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Forum topic by indplswoodworking posted 07-31-2014 10:56 AM 1690 views 0 times favorited 8 replies Add to Favorites Watch
View indplswoodworking's profile


325 posts in 2533 days

07-31-2014 10:56 AM

This is my 3 or 4 question in the forum and it is amazing how many talented and knowledgeable individuals belong to lumber-jocks.

My question is about the potential hazards of exotic wood in cutting boards. Aside from the obvious Maple and Cherry does anyone know wood you should not use in a cutting board?

We spend so much time and money using food safe glues and finishing does anyone know of woods that would be dangerous to come into contact with your food?

Just common sense would tell you Maple , Cherry , and Poplar are pretty safe , all domestic. But what about the Heart woods and things like Pauduk and other woods?

This is a board I through together with scraps and it got me thinking:


Gary from Indianapolis


8 replies so far

View ellen35's profile


2739 posts in 3672 days

#1 posted 07-31-2014 11:36 AM

As long as you are not eating your board, you should be fine.
Seriously, most of the exotic woods are OK… inhaling dust of any kind is not healthy but using the wood for a cutting board should be fine.
I’ll be curious to see what others think.

-- "Don't let the perfect be the enemy of the good." Voltaire

View TravisH's profile


641 posts in 2175 days

#2 posted 07-31-2014 12:02 PM

The risk in my eyes is for you while making the board and not with the use of the board.

Most woods are fine from what it would appear as not a lot any appreciable amount of any given wood will ever make its way onto the food item. A properly seasoned cutting board almost eliminates any risk of foods items leaching anything unless we are talking about sitting for a really long time in contact with the board. I would have little fear using any board based on the toxicity issues of the wood.

A well constructed end grain board is one of those items that will last a long time. With a lot of use a bread board not as long in my experience, if used in the same manner. I think those boards are fine for most people’s cooking habits and wouldn’t be worried about it either but the long grain fibers get sliced easier and have an increased tendency to make their way onto food items.

View Bill7255's profile


428 posts in 2525 days

#3 posted 07-31-2014 12:27 PM

This question has appeared many times without a definitive answer. I use the wood database ( to look up a lot of the exotic woods. They also have a toxic chart there. I have seen Padauk used in commercial cutting boards although I wood avoid this wood in general. It may be fine for face grain boards, but due to large pores it would not be a good choice for end grain boards. Walnut is another wood that is used a lot in both face grain cutting boards and end grain cutting boards. So the question comes up about nut allergy. Walnut wood does contain a very small amount of the allergic chemical, but I have not seen any reports of this being a problem. The transfer would be very minute however if I had a nut allergy I wouldn’t want to test this theory. I did see a post from a doctor who stated it was very unlikely for a reaction. As he stated it aspirin in small doses is good, but too much is bad. Bottom line is some people may be sensitive to any specific wood so there will always be some risk.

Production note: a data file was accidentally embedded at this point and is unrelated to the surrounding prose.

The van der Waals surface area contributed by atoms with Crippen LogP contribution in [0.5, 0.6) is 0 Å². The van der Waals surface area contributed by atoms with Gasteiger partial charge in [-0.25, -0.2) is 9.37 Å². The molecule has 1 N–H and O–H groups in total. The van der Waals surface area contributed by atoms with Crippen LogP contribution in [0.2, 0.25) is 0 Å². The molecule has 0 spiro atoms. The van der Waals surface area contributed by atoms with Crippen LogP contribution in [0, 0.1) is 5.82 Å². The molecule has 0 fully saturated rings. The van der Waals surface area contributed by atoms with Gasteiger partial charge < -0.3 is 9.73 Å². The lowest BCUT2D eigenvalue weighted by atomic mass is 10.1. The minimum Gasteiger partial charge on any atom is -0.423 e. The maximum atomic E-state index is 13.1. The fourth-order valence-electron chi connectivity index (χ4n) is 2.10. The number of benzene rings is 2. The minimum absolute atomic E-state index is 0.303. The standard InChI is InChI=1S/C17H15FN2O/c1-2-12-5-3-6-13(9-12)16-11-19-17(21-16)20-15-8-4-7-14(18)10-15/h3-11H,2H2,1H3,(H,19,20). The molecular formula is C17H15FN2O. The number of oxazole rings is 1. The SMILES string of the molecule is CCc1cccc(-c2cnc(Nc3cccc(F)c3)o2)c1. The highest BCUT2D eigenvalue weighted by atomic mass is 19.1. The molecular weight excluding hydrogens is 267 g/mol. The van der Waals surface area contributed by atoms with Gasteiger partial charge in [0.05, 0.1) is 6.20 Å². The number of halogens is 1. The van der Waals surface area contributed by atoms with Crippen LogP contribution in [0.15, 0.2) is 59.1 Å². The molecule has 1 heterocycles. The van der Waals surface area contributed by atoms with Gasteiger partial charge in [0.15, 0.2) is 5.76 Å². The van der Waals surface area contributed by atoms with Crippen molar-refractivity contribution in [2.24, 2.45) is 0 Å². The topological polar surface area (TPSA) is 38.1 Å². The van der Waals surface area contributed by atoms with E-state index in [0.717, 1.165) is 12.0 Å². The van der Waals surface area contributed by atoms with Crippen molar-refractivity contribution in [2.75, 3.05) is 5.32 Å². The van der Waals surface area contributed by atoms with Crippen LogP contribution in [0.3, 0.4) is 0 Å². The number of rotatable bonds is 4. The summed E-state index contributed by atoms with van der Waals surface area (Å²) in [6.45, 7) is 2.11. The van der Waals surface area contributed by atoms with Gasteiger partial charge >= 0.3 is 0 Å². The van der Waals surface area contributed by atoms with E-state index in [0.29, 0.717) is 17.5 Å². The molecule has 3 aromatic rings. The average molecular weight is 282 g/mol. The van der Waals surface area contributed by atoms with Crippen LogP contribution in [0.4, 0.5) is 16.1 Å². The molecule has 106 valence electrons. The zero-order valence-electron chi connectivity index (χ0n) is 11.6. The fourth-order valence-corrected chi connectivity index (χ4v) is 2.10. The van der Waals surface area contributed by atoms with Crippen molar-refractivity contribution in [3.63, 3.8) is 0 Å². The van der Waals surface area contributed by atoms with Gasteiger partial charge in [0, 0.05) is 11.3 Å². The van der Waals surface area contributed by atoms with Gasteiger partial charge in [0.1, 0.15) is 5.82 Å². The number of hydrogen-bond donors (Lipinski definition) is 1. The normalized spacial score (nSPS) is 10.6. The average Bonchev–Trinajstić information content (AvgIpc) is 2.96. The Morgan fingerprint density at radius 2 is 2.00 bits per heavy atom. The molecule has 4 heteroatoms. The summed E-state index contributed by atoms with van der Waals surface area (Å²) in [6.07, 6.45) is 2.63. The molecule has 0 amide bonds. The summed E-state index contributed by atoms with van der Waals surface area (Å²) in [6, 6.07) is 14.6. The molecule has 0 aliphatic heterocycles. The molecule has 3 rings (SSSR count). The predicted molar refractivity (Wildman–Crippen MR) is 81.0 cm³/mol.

-- Bill R

View paxorion's profile


1107 posts in 2286 days

#4 posted 07-31-2014 01:56 PM

Just common sense would tell you Maple , Cherry , and Poplar are pretty safe…

From a toxicity standpoint, yes poplar is pretty safe. From a durability standpoint, probably not so much.

Walnut is another wood that is used a lot in both face grain cutting boards and end grain cutting boards….

I agree that walnut is a good wood to use.

-- paxorion

View Joshua Oehler's profile

Joshua Oehler

169 posts in 1931 days

#5 posted 07-31-2014 02:03 PM

I have read that Purpleheart, Jatoba & Pauduk are all safe to use and are great for end grain cutting boards.I have made several with those woods myself. Most people do use Walnut, the only bad thing I have heard is that it is slightly possible that it could effect someone with a severe nut allergy.

-- - "But old news can change, as memories float downstream. So don't judge me by my failures, only by my dreams"

View LiveEdge's profile


598 posts in 1860 days

#6 posted 07-31-2014 05:02 PM

I am an allergist and I can confirm that using the wood that one has a tree nut allergy to is NOT an issue.

View AlaskaGuy's profile


5000 posts in 2549 days

#7 posted 08-02-2014 03:26 AM

I am an allergist and I can confirm that using the wood that one has a tree nut allergy to is NOT an issue.

- LiveEdge

Thanks for posting that. That piece of miss-information has spread wide and far and will probably remain so for years.

-- Alaskan's for Global warming!

View robscastle's profile


5633 posts in 2444 days

#8 posted 08-08-2014 07:52 AM

The only timber I am aware of is oleander, and unless you ate lots of it as ellen25 said there should be no problem.

-- Regards Rob

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